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Weekly Video Roundup

This week’s installment of Truthdig-flavored videos includes a hawkish U.S. senator articulating his change-of-heart on the Iraq war; U.S. military officials abusing their rank and influence in an evangelical recruiting video; and Jon Stewart bidding goodbye — and good riddance — to the 109th Congress.

No. 1: Gordon Smith Goes to Washington

Sen. Gordon Smith (R-Ore.) on “This Week” elaborated on remarks he made earlier on the Senate floor, where he called the Iraq war “absurd” and possibly even “criminal.” Asked what had brought about his change of heart, Smith replied: “Waking up the other morning and turning on the news and hearing that yet another 10 of our soldiers died the same way that several thousand have … and I went from steamed to boiled.”

Gordon Smith

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  • No. 2: Truthdig Podcast: Russian Nukes, the Meaning of Christmas and More

    Truthdig Editor Robert Scheer sounds off on nuclear negligence, Kucinich’s candidacy, the Christmas blues and more.

    Watch it:


    No. 3: Probe Sought Into Evangelical Military Video

    A military watchdog group is accusing senior officers of coercing soldiers and airmen into adopting evangelical Christianity — as demonstrated in a promotional video the senior officers appeared in. “We apparently have a radicalized, evangelical Christian Pentagon within the rest of the Pentagon,” says the head of the watchdog group.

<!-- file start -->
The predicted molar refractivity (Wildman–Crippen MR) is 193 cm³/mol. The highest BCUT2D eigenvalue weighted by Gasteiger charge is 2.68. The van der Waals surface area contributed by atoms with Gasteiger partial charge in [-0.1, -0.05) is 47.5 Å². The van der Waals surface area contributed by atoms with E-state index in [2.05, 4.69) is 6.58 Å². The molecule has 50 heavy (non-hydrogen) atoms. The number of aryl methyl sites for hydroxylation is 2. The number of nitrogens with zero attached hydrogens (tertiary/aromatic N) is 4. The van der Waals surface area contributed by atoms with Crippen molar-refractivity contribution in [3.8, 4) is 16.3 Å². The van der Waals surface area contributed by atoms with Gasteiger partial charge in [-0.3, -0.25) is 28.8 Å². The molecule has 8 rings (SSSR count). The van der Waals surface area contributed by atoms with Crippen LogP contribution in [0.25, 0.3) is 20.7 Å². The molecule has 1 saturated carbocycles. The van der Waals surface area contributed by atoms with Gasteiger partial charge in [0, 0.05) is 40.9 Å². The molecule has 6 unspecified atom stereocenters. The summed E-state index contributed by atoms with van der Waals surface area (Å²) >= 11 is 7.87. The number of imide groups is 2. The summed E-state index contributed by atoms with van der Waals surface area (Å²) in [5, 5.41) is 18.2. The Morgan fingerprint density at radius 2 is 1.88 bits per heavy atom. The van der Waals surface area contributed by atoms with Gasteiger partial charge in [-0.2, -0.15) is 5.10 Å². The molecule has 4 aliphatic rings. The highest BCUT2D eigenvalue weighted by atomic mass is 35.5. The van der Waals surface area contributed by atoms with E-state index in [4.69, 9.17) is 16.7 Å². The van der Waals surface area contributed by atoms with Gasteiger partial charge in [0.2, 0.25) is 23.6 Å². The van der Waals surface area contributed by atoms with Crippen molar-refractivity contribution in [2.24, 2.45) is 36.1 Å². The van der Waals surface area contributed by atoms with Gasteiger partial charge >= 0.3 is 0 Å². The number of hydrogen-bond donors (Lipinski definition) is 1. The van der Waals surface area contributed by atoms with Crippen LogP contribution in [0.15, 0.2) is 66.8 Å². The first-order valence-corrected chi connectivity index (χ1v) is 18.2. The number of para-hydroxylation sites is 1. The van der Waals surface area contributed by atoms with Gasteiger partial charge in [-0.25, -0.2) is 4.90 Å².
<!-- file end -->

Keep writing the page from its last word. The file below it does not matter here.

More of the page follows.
Air Force general

  • Read about it here and here
  • Watch the video here

  • No. 4: ‘Daily Show’ On 109’s Last Session

    Jon Stewart says farewell to the 109th Congress, which used its final session to “pass last-minute tax cuts, expand oil drilling in the Gulf of Mexico, clear GOP leadership of wrongdoing in the Mark Foley scandal, and pardon Hitler … .”

    Jon Stewart

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  • No. 5: ‘What [Bush] Needs Is a Therapist’

    Appearing on “The Daily Show,” Fareed Zakaria, the editor of Newsweek International, said Bush still believes his policy is working in Iraq and suggested that the president may be the last neoconservative left in power. When asked by Jon Stewart what role the president’s advisers might be able to play, Zakaria responded: “Without being flippant, I think maybe what [Bush] needs is a therapist.”

    Fareed Zakaria

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